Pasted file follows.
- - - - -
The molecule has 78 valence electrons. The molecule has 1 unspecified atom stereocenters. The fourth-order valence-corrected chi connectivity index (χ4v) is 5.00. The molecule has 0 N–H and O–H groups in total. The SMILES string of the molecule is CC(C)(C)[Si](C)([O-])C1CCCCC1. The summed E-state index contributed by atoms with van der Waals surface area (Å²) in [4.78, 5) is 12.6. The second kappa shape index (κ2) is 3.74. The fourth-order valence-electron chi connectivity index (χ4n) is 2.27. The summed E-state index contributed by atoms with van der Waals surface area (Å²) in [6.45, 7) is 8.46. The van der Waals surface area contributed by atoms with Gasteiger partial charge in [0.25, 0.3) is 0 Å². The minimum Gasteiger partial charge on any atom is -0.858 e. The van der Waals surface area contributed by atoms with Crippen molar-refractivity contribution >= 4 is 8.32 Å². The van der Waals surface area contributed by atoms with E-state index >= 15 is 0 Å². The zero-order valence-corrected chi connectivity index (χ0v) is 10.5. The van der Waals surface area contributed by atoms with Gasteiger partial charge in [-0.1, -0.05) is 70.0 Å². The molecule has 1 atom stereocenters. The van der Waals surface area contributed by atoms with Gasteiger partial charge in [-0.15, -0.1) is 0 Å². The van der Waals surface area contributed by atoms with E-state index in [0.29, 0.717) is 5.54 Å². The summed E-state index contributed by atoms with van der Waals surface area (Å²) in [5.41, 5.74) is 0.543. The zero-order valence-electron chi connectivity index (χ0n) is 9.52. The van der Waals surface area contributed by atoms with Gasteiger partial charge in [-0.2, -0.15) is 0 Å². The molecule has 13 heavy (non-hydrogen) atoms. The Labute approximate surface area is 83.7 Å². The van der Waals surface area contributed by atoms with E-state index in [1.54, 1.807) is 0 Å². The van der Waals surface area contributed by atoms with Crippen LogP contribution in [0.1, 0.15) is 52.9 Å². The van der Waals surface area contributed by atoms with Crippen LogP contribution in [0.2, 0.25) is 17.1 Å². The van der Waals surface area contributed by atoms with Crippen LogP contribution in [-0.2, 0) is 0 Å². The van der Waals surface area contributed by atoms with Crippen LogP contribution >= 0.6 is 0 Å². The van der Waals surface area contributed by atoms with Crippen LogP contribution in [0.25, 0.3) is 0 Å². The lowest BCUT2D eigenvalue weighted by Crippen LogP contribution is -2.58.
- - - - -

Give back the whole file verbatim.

The molecule has 78 valence electrons. The molecule has 1 unspecified atom stereocenters. The fourth-order valence-corrected chi connectivity index (χ4v) is 5.00. The molecule has 0 N–H and O–H groups in total. The SMILES string of the molecule is CC(C)(C)[Si](C)([O-])C1CCCCC1. The summed E-state index contributed by atoms with van der Waals surface area (Å²) in [4.78, 5) is 12.6. The second kappa shape index (κ2) is 3.74. The fourth-order valence-electron chi connectivity index (χ4n) is 2.27. The summed E-state index contributed by atoms with van der Waals surface area (Å²) in [6.45, 7) is 8.46. The van der Waals surface area contributed by atoms with Gasteiger partial charge in [0.25, 0.3) is 0 Å². The minimum Gasteiger partial charge on any atom is -0.858 e. The van der Waals surface area contributed by atoms with Crippen molar-refractivity contribution >= 4 is 8.32 Å². The van der Waals surface area contributed by atoms with E-state index >= 15 is 0 Å². The zero-order valence-corrected chi connectivity index (χ0v) is 10.5. The van der Waals surface area contributed by atoms with Gasteiger partial charge in [-0.1, -0.05) is 70.0 Å². The molecule has 1 atom stereocenters. The van der Waals surface area contributed by atoms with Gasteiger partial charge in [-0.15, -0.1) is 0 Å². The van der Waals surface area contributed by atoms with E-state index in [0.29, 0.717) is 5.54 Å². The summed E-state index contributed by atoms with van der Waals surface area (Å²) in [5.41, 5.74) is 0.543. The zero-order valence-electron chi connectivity index (χ0n) is 9.52. The van der Waals surface area contributed by atoms with Gasteiger partial charge in [-0.2, -0.15) is 0 Å². The molecule has 13 heavy (non-hydrogen) atoms. The Labute approximate surface area is 83.7 Å². The van der Waals surface area contributed by atoms with E-state index in [1.54, 1.807) is 0 Å². The van der Waals surface area contributed by atoms with Crippen LogP contribution in [0.1, 0.15) is 52.9 Å². The van der Waals surface area contributed by atoms with Crippen LogP contribution in [0.2, 0.25) is 17.1 Å². The van der Waals surface area contributed by atoms with Crippen LogP contribution in [-0.2, 0) is 0 Å². The van der Waals surface area contributed by atoms with Crippen LogP contribution >= 0.6 is 0 Å². The van der Waals surface area contributed by atoms with Crippen LogP contribution in [0.25, 0.3) is 0 Å². The lowest BCUT2D eigenvalue weighted by Crippen LogP contribution is -2.58.